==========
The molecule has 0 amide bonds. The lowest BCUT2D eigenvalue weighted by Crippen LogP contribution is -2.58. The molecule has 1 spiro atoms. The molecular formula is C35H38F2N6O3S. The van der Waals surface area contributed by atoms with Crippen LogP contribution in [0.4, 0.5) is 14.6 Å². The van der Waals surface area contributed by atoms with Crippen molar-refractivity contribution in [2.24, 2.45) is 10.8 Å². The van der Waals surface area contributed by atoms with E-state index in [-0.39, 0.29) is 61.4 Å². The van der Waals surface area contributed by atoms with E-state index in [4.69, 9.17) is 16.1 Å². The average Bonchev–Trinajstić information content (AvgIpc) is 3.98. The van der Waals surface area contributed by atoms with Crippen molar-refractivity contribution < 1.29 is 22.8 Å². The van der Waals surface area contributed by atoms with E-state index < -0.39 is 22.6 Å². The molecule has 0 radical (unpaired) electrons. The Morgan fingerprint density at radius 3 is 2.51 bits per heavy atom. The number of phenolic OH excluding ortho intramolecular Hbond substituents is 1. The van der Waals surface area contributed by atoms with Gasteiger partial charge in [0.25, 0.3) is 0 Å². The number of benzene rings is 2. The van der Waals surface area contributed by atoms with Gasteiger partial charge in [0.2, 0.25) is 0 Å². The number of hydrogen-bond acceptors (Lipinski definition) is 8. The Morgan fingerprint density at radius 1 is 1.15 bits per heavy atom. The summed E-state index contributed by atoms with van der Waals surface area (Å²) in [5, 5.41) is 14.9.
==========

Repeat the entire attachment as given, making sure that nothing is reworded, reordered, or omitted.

The molecule has 0 amide bonds. The lowest BCUT2D eigenvalue weighted by Crippen LogP contribution is -2.58. The molecule has 1 spiro atoms. The molecular formula is C35H38F2N6O3S. The van der Waals surface area contributed by atoms with Crippen LogP contribution in [0.4, 0.5) is 14.6 Å². The van der Waals surface area contributed by atoms with Crippen molar-refractivity contribution in [2.24, 2.45) is 10.8 Å². The van der Waals surface area contributed by atoms with E-state index in [-0.39, 0.29) is 61.4 Å². The van der Waals surface area contributed by atoms with E-state index in [4.69, 9.17) is 16.1 Å². The average Bonchev–Trinajstić information content (AvgIpc) is 3.98. The van der Waals surface area contributed by atoms with Crippen molar-refractivity contribution < 1.29 is 22.8 Å². The van der Waals surface area contributed by atoms with E-state index < -0.39 is 22.6 Å². The molecule has 0 radical (unpaired) electrons. The Morgan fingerprint density at radius 3 is 2.51 bits per heavy atom. The number of phenolic OH excluding ortho intramolecular Hbond substituents is 1. The van der Waals surface area contributed by atoms with Gasteiger partial charge in [0.25, 0.3) is 0 Å². The number of benzene rings is 2. The van der Waals surface area contributed by atoms with Gasteiger partial charge in [0.2, 0.25) is 0 Å². The number of hydrogen-bond acceptors (Lipinski definition) is 8. The Morgan fingerprint density at radius 1 is 1.15 bits per heavy atom. The summed E-state index contributed by atoms with van der Waals surface area (Å²) in [5, 5.41) is 14.9.